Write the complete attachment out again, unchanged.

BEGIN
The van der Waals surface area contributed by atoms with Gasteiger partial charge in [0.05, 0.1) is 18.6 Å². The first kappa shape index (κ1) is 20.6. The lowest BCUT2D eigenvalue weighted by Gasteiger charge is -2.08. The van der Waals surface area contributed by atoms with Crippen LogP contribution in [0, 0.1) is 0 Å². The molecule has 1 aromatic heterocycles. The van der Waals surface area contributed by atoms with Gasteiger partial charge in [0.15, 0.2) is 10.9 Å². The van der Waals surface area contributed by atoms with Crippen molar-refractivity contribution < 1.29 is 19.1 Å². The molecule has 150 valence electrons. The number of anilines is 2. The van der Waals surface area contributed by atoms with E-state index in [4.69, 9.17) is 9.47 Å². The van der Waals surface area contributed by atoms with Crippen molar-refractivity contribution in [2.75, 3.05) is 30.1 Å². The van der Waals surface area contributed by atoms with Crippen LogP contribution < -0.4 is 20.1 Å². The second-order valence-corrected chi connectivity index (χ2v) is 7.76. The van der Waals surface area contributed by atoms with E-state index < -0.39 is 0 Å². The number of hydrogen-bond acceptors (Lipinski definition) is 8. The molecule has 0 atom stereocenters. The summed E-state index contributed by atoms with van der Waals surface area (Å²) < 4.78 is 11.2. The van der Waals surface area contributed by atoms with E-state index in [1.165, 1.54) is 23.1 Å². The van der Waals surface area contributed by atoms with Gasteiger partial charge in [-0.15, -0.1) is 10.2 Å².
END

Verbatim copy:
The van der Waals surface area contributed by atoms with Gasteiger partial charge in [0.05, 0.1) is 18.6 Å². The first kappa shape index (κ1) is 20.6. The lowest BCUT2D eigenvalue weighted by Gasteiger charge is -2.08. The van der Waals surface area contributed by atoms with Crippen LogP contribution in [0, 0.1) is 0 Å². The molecule has 1 aromatic heterocycles. The van der Waals surface area contributed by atoms with Gasteiger partial charge in [0.15, 0.2) is 10.9 Å². The van der Waals surface area contributed by atoms with Crippen molar-refractivity contribution < 1.29 is 19.1 Å². The molecule has 150 valence electrons. The number of anilines is 2. The van der Waals surface area contributed by atoms with E-state index in [4.69, 9.17) is 9.47 Å². The van der Waals surface area contributed by atoms with Crippen molar-refractivity contribution in [2.75, 3.05) is 30.1 Å². The van der Waals surface area contributed by atoms with Crippen LogP contribution < -0.4 is 20.1 Å². The second-order valence-corrected chi connectivity index (χ2v) is 7.76. The van der Waals surface area contributed by atoms with E-state index < -0.39 is 0 Å². The number of hydrogen-bond acceptors (Lipinski definition) is 8. The molecule has 0 atom stereocenters. The summed E-state index contributed by atoms with van der Waals surface area (Å²) < 4.78 is 11.2. The van der Waals surface area contributed by atoms with E-state index in [1.165, 1.54) is 23.1 Å². The van der Waals surface area contributed by atoms with Gasteiger partial charge in [-0.15, -0.1) is 10.2 Å².